The Spectacle Blog

The Awlaki Precedent

By on 9.30.11 | 4:47PM

Gary Johnson says in a statement on the killing of Anwar al-Awlaki:

I understand that laws may allow these decisions by the President and other officials in regard to al-Awlaki, and I do not in any way want to diminish the skill and dedication of our CIA and military. But, at the same time, it must not be overlooked - and thoughtfully examined - that our government targeted a U.S. citizen for death, and carried out that sentence on foreign soil. To my knowledge, that is a first, and a precedent that raises serious questions...

The world is very likely a better place without al-Awlaki in it, but let us not neglect to ask the tough questions this attack raises and about the laws that allowed it to be carried out.

Ron Paul has a much more intemperate reaction, while Mitt Romney and Rick Perry offer praise for the operation. But let's take the opportunity to discuss those tough question that Johnson raises.

Anwar al-Awlaki was actively recruiting terrorists to attack the U.S. He was, in effect, a battlefield commander, and the operation to kill him was in that sense well-grounded in the laws of war -- little different from Operation Vengeance, in which the US military targeted and killed Admiral Isoroku Yamamoto during World War II. If Yamamoto had been an American-born traitor, Operation Vengeance would have been no less legitimate.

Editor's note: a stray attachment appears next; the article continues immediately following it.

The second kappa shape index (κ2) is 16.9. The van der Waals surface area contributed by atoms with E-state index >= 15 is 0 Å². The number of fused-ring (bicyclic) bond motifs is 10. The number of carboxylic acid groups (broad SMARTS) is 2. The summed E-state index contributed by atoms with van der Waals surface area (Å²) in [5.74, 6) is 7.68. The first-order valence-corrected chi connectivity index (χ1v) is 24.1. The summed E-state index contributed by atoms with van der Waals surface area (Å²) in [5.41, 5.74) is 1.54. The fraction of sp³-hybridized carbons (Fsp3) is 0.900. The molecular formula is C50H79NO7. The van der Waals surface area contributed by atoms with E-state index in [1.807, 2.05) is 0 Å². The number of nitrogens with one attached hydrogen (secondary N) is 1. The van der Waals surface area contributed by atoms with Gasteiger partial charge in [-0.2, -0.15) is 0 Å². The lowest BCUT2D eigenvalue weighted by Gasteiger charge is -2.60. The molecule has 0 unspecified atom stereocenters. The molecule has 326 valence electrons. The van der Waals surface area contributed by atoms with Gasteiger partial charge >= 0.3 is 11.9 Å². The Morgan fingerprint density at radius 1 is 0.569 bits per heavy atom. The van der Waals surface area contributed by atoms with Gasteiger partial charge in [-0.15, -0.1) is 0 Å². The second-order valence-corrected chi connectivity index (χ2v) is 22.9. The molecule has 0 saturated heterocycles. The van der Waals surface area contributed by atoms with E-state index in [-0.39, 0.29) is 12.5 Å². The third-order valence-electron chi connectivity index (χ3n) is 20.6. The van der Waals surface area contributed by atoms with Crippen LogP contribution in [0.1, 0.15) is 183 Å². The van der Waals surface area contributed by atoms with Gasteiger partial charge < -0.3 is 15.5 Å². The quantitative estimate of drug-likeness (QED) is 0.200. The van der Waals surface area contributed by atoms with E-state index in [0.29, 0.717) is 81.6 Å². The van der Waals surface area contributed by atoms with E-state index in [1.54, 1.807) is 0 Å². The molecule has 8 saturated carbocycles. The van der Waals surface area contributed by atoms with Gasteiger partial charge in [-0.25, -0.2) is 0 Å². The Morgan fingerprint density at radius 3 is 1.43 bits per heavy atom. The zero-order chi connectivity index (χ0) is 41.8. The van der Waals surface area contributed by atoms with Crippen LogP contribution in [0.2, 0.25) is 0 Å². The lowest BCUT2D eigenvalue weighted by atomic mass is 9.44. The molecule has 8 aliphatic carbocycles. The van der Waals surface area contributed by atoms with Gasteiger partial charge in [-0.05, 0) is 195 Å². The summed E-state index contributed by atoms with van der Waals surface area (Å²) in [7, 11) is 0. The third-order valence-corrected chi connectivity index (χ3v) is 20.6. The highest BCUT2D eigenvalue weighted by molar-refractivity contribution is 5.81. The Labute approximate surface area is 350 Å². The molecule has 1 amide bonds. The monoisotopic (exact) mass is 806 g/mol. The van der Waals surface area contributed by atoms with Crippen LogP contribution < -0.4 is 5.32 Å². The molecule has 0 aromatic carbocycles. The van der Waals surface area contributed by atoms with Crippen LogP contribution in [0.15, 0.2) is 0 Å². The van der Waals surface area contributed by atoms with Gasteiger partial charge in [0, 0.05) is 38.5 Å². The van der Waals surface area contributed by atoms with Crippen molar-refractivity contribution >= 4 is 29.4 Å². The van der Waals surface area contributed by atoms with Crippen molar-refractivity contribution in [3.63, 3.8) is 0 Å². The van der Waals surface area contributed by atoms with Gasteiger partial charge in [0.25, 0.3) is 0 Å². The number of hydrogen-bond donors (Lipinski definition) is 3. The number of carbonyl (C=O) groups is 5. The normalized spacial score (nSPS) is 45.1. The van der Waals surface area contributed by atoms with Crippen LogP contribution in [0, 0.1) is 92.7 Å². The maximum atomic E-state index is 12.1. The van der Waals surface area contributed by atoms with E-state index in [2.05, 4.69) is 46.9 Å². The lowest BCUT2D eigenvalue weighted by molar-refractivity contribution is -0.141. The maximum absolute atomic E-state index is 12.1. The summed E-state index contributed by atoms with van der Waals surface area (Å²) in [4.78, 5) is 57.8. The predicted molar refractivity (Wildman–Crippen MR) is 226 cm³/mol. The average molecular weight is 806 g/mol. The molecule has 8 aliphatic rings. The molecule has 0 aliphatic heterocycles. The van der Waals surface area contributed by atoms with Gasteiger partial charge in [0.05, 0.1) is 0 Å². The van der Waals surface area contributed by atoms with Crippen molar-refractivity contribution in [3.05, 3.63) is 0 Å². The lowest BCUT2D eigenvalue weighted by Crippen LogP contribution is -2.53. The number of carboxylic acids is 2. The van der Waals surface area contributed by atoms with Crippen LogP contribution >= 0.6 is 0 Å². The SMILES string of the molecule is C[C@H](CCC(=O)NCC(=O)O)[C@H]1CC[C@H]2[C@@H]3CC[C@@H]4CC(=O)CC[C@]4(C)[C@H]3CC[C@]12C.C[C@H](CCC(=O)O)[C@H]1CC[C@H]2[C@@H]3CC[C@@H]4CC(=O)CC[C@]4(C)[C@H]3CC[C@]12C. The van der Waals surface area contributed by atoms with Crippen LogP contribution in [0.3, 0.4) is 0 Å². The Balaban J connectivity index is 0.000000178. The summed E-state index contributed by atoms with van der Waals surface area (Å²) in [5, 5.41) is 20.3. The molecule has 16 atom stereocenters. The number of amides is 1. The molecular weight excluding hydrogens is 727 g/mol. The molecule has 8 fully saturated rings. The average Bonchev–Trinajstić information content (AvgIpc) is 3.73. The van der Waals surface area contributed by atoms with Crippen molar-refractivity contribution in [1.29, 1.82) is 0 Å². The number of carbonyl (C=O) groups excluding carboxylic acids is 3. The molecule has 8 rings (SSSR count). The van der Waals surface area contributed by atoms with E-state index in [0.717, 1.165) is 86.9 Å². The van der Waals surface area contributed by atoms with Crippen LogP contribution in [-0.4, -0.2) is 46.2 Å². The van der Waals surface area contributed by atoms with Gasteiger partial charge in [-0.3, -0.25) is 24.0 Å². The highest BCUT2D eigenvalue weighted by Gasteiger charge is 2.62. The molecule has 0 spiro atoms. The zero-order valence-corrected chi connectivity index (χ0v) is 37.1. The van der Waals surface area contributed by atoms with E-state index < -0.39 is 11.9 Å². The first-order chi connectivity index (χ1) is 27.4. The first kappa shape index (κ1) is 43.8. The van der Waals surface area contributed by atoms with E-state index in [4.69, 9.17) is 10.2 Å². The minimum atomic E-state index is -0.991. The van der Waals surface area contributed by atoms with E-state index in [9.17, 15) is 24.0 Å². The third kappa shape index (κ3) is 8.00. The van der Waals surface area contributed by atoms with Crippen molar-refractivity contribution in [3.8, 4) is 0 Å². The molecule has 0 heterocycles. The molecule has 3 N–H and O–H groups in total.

The difference, of course, is the nature of the war we're in. There will be no Gyokuon-hōsō from al-Qaeda's leadership officially ending hostilities. The power of the president to issue a kill order is extraordinary because it is open-ended. Under the circumstances, the ability to apply that power to an American citizen is indeed troubling.

It is also necessary. To forgo the opportunity to target a figure like Awlaki would be to abdicate the federal government's responsibility to provide for the common defense. So how do we handle this dilemma? Congress might consider passing a law requiring the targeting of a U.S. citizen to be approved by some independent body, perhaps composed of Article III judges with lifetime tenure. More broadly, the president's extaordinary powers (which are currently derived from the Authorization for the Use of Military Force passed on September 14, 2001) should be established under a legal authority that includes more formal oversight and sunset clauses to trigger periodic debate over whether such powers remain necessary as the years pass. Eli Lake sketched these ideas out a bit more in an excellent feature for Reason last year.

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